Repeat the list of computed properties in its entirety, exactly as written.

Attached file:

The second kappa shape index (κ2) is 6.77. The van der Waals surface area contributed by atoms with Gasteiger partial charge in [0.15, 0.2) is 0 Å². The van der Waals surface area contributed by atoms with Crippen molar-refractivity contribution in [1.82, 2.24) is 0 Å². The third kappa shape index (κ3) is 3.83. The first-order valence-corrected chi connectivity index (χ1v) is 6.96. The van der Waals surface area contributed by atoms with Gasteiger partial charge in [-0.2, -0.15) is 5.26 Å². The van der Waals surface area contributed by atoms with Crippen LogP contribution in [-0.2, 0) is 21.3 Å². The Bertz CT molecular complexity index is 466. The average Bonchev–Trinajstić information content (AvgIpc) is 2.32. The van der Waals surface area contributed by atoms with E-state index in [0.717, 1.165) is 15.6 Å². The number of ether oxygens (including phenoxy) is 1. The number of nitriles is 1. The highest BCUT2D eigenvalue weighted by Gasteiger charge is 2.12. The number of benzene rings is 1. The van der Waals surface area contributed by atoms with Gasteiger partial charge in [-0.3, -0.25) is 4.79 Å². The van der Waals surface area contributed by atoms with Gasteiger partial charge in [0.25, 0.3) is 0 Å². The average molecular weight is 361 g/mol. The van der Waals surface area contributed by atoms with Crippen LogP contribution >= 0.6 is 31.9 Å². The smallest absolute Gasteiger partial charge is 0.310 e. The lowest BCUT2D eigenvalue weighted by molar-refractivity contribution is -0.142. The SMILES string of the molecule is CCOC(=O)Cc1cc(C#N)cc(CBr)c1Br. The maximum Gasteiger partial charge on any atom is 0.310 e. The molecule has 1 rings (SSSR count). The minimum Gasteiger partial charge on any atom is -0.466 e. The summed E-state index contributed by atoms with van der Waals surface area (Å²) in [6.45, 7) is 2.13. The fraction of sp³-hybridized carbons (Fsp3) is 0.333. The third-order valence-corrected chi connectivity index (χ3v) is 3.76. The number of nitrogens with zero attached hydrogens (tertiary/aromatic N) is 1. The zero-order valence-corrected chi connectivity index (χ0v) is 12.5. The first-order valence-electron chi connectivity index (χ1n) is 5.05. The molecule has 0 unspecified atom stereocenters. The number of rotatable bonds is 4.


The second kappa shape index (κ2) is 6.77. The van der Waals surface area contributed by atoms with Gasteiger partial charge in [0.15, 0.2) is 0 Å². The van der Waals surface area contributed by atoms with Crippen molar-refractivity contribution in [1.82, 2.24) is 0 Å². The third kappa shape index (κ3) is 3.83. The first-order valence-corrected chi connectivity index (χ1v) is 6.96. The van der Waals surface area contributed by atoms with Gasteiger partial charge in [-0.2, -0.15) is 5.26 Å². The van der Waals surface area contributed by atoms with Crippen LogP contribution in [-0.2, 0) is 21.3 Å². The Bertz CT molecular complexity index is 466. The average Bonchev–Trinajstić information content (AvgIpc) is 2.32. The van der Waals surface area contributed by atoms with E-state index in [0.717, 1.165) is 15.6 Å². The number of ether oxygens (including phenoxy) is 1. The number of nitriles is 1. The highest BCUT2D eigenvalue weighted by Gasteiger charge is 2.12. The number of benzene rings is 1. The van der Waals surface area contributed by atoms with Gasteiger partial charge in [-0.3, -0.25) is 4.79 Å². The van der Waals surface area contributed by atoms with Gasteiger partial charge in [0.25, 0.3) is 0 Å². The average molecular weight is 361 g/mol. The van der Waals surface area contributed by atoms with Crippen LogP contribution >= 0.6 is 31.9 Å². The smallest absolute Gasteiger partial charge is 0.310 e. The lowest BCUT2D eigenvalue weighted by molar-refractivity contribution is -0.142. The SMILES string of the molecule is CCOC(=O)Cc1cc(C#N)cc(CBr)c1Br. The maximum Gasteiger partial charge on any atom is 0.310 e. The molecule has 1 rings (SSSR count). The minimum Gasteiger partial charge on any atom is -0.466 e. The summed E-state index contributed by atoms with van der Waals surface area (Å²) in [6.45, 7) is 2.13. The fraction of sp³-hybridized carbons (Fsp3) is 0.333. The third-order valence-corrected chi connectivity index (χ3v) is 3.76. The number of nitrogens with zero attached hydrogens (tertiary/aromatic N) is 1. The zero-order valence-corrected chi connectivity index (χ0v) is 12.5. The first-order valence-electron chi connectivity index (χ1n) is 5.05. The molecule has 0 unspecified atom stereocenters. The number of rotatable bonds is 4.